The Book That Made Me a Reader

The Book That Made Me a Reader

Elizabeth Nunez on Jane Austen's Pride and Prejudice


 

I grew up in colonial Trinidad, my education similar to that of a British public school, excellent, but clearly intended to reinforce the superiority of the British Empire. When I was an elementary schoolchild, I devoured the novels of the English mystery writer Enid Blyton. I loved the thrill of following the adventures of girls and boys my age who solved problems that baffled adults. Fighting to have my voice heard in my cramped world of ten siblings, the smart young detectives in Blyton’s novels were a source of hope: If they could make their voices heard, then maybe, just maybe, one day, when I grow up….

 

Blyton’s novels opened a wide world to me. Television had not yet come to Trinidad and the offerings at the cinema were limited, so I depended on words to recreate in my imagination situations and places that I could not see with my physical eye. Then someone gave me a copy of Pride and Prejudice and I finally read the book that made me a reader for life.  


I had just turned twelve and my body was changing rapidly into adulthood, fanning my curiosity about the birds and the bees. And there, in Pride and Prejudice, I found what I wanted to know. I entered a world of romantic love and sexual attraction; I learned about the heartbreak that ensues when one makes the wrong choice and about the incredible joy in being in the arms of one’s lover. I read the novel twice, some parts more than twice, especially the ending when Darcy admits his love for Elizabeth and she for him. I couldn’t have enough of Jane Austen. I read all her novels that were in our local colonial library, but Pride and Prejudice remained my favorite. Few people know me now by my nickname Betty. When I immigrated to the US at age nineteen, I permanently banished that name, insisting that I be called by birth name Elizabeth. But I had begun that transformation into my identity as Elizabeth long before nineteen, when I first read Pride and Prejudice. Elizabeth Bennet was the kind of young woman I wanted to be: independent, brave, honest, loyal, and above all, determined not to be subservient to any man simply for financial support. Of course, in the end, Elizabeth got her prince charming—handsome, besotted with her, and rich. I should have been so lucky! Oh, the joys of reading! From Jane Austen I went to Naipaul, Hodge, Morrison, Hurston, Roth, Vassanji, Fitzgerald, Coetzee, McEwan, Banville, hundreds of others. Oh, the joys of the imagination!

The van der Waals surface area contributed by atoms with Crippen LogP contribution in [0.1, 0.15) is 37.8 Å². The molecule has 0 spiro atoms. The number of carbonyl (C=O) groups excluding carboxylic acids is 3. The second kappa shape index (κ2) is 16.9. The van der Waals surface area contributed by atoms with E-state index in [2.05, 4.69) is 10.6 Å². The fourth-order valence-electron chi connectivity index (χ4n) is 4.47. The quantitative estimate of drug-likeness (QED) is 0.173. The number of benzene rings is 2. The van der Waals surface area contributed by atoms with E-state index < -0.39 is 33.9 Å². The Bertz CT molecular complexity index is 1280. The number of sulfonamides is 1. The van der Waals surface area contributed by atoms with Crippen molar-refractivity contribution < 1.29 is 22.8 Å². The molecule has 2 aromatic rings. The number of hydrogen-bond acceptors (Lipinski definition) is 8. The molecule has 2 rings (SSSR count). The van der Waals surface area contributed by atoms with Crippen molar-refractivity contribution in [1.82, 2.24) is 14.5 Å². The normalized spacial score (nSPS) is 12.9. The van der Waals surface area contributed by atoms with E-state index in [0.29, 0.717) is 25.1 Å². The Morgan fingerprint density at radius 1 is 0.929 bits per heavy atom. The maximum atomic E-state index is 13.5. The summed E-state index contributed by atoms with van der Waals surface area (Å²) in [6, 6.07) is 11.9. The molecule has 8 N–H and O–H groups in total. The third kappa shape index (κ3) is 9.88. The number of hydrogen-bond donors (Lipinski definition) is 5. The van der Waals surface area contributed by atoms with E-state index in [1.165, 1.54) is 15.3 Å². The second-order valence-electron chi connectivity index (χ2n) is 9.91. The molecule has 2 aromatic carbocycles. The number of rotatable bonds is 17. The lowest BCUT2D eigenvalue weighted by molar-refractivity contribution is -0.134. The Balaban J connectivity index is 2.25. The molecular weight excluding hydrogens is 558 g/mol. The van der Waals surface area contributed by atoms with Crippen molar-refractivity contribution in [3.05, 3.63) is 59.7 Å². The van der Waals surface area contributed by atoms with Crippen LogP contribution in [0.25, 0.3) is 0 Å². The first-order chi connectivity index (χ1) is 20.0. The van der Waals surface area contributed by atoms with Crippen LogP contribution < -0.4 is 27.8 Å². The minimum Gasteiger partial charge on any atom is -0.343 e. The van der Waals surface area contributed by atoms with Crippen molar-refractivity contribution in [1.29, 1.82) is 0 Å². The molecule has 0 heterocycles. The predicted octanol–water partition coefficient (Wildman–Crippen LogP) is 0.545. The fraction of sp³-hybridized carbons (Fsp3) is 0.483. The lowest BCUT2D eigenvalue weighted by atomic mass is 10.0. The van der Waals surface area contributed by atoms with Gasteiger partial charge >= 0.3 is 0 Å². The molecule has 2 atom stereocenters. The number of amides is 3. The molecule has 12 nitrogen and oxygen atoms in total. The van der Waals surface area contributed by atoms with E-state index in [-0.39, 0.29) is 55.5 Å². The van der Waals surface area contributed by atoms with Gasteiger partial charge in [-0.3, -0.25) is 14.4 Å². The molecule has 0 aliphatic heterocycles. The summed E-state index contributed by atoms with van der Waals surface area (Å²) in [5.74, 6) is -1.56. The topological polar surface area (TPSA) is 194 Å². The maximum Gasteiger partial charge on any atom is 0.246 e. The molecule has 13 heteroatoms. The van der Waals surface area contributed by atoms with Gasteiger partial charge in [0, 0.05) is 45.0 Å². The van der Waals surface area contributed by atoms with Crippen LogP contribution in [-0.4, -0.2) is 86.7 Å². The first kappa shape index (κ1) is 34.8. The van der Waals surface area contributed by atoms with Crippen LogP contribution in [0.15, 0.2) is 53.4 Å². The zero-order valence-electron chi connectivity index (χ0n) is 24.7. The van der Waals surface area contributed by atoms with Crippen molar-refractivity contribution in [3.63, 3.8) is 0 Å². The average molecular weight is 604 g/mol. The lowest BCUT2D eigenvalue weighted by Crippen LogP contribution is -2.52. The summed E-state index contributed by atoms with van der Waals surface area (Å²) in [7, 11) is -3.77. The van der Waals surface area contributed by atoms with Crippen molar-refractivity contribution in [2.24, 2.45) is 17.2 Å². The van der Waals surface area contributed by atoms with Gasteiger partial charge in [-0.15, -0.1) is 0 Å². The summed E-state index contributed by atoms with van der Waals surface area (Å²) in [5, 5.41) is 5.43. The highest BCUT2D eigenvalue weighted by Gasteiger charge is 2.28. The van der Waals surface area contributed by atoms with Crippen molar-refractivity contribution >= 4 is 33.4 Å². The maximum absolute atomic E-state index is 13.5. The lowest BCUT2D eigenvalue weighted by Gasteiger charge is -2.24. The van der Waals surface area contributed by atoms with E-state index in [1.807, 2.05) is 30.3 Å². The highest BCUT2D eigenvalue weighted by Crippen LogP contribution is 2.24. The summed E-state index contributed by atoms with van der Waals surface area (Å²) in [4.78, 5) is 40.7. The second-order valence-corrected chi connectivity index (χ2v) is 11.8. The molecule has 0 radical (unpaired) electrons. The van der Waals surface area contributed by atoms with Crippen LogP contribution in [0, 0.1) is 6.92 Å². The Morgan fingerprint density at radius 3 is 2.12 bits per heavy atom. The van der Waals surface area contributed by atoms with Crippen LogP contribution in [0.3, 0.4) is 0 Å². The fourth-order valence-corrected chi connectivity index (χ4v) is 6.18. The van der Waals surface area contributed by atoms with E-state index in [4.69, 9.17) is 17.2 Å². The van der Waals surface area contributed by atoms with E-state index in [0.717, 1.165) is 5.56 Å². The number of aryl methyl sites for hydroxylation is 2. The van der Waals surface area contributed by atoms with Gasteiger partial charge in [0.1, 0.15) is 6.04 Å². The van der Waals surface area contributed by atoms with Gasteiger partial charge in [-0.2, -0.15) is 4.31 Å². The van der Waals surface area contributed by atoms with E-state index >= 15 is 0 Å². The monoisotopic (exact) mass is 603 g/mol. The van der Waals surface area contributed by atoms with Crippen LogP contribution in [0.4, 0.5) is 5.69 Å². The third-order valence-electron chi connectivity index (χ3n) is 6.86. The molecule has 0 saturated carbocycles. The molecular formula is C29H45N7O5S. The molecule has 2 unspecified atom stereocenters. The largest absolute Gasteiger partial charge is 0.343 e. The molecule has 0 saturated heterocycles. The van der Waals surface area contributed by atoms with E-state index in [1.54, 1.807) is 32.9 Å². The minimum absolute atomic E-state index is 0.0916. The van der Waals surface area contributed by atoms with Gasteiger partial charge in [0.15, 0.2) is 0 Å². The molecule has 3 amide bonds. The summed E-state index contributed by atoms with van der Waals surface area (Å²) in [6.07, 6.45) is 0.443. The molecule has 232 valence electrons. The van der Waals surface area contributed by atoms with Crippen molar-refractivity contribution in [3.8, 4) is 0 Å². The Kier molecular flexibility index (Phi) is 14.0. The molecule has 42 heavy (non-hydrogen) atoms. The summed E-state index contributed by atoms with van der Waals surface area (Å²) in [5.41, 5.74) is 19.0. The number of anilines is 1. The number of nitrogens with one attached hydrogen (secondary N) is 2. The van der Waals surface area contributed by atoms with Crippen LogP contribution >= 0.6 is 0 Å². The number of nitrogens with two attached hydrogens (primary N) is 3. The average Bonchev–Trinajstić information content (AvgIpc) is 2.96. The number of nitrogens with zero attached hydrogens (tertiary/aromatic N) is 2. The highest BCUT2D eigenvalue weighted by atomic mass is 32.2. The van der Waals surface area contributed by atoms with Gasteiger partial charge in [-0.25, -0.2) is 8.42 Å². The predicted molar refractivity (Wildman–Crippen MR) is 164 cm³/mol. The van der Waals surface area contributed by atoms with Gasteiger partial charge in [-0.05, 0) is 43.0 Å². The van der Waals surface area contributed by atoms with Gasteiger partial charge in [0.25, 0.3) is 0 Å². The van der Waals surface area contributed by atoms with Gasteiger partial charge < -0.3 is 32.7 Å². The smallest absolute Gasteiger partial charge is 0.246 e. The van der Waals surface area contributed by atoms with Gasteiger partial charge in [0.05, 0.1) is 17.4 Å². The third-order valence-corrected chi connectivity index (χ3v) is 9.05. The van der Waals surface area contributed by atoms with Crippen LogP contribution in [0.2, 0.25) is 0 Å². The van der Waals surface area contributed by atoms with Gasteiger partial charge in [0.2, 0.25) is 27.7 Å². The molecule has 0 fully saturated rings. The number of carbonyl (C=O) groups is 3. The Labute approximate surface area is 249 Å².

❦❦

JOIN NOW > CONTRIBUTE >

GET OUR UPDATES

 

Elizabeth Nunez is the award-winning author of eight novels and a memoir, Not for Everyday Use, which won the 2015 Hurston/Wright Legacy Award for non-fiction. Both Boundaries and Anna In-Between were New York Times Editors’ Choices. Anna In-Between won the 2010 PEN Oakland/Josephine Miles Award and was long-listed for the International IMPAC Dublin Literary Award. Nunez also received the 2011 Writers for Writers Award from Poets & Writers and Barnes & Noble, and a NALIS Lifetime Literary Award from the Trinidad & Tobago National Library. She is a Distinguished Professor at Hunter College, CUNY, where she teaches fiction writing. She divides her time between Amityville and Brooklyn, New York. Even in Paradise is her latest novel.